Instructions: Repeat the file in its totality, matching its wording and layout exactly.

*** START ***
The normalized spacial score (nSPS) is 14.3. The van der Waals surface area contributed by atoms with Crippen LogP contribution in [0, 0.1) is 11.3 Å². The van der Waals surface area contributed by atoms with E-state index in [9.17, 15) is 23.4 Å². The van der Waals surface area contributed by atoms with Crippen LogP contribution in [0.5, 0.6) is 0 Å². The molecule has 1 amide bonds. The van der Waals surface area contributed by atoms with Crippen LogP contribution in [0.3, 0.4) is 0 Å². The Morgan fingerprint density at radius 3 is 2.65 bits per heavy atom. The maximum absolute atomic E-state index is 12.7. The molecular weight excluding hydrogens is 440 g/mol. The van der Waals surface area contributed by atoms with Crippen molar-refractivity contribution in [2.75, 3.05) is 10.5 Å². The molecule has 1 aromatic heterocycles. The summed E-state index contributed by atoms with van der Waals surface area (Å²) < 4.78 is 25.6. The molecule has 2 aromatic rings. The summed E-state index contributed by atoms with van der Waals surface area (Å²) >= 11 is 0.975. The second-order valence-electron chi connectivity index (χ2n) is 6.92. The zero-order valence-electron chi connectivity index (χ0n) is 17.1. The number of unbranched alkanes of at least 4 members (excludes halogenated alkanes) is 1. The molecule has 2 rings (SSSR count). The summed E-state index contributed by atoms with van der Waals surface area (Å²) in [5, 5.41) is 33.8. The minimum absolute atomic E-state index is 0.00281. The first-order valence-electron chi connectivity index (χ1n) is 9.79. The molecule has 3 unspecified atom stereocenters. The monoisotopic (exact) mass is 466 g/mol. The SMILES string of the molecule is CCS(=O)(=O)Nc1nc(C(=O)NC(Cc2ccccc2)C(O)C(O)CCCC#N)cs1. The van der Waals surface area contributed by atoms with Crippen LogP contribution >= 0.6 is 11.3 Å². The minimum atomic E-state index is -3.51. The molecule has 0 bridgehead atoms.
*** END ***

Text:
The normalized spacial score (nSPS) is 14.3. The van der Waals surface area contributed by atoms with Crippen LogP contribution in [0, 0.1) is 11.3 Å². The van der Waals surface area contributed by atoms with E-state index in [9.17, 15) is 23.4 Å². The van der Waals surface area contributed by atoms with Crippen LogP contribution in [0.5, 0.6) is 0 Å². The molecule has 1 amide bonds. The van der Waals surface area contributed by atoms with Crippen LogP contribution in [0.3, 0.4) is 0 Å². The Morgan fingerprint density at radius 3 is 2.65 bits per heavy atom. The maximum absolute atomic E-state index is 12.7. The molecular weight excluding hydrogens is 440 g/mol. The van der Waals surface area contributed by atoms with Crippen molar-refractivity contribution in [2.75, 3.05) is 10.5 Å². The molecule has 1 aromatic heterocycles. The summed E-state index contributed by atoms with van der Waals surface area (Å²) < 4.78 is 25.6. The molecule has 2 aromatic rings. The summed E-state index contributed by atoms with van der Waals surface area (Å²) >= 11 is 0.975. The second-order valence-electron chi connectivity index (χ2n) is 6.92. The zero-order valence-electron chi connectivity index (χ0n) is 17.1. The number of unbranched alkanes of at least 4 members (excludes halogenated alkanes) is 1. The molecule has 2 rings (SSSR count). The summed E-state index contributed by atoms with van der Waals surface area (Å²) in [5, 5.41) is 33.8. The minimum absolute atomic E-state index is 0.00281. The first-order valence-electron chi connectivity index (χ1n) is 9.79. The molecule has 3 unspecified atom stereocenters. The monoisotopic (exact) mass is 466 g/mol. The SMILES string of the molecule is CCS(=O)(=O)Nc1nc(C(=O)NC(Cc2ccccc2)C(O)C(O)CCCC#N)cs1. The van der Waals surface area contributed by atoms with Crippen LogP contribution >= 0.6 is 11.3 Å². The minimum atomic E-state index is -3.51. The molecule has 0 bridgehead atoms.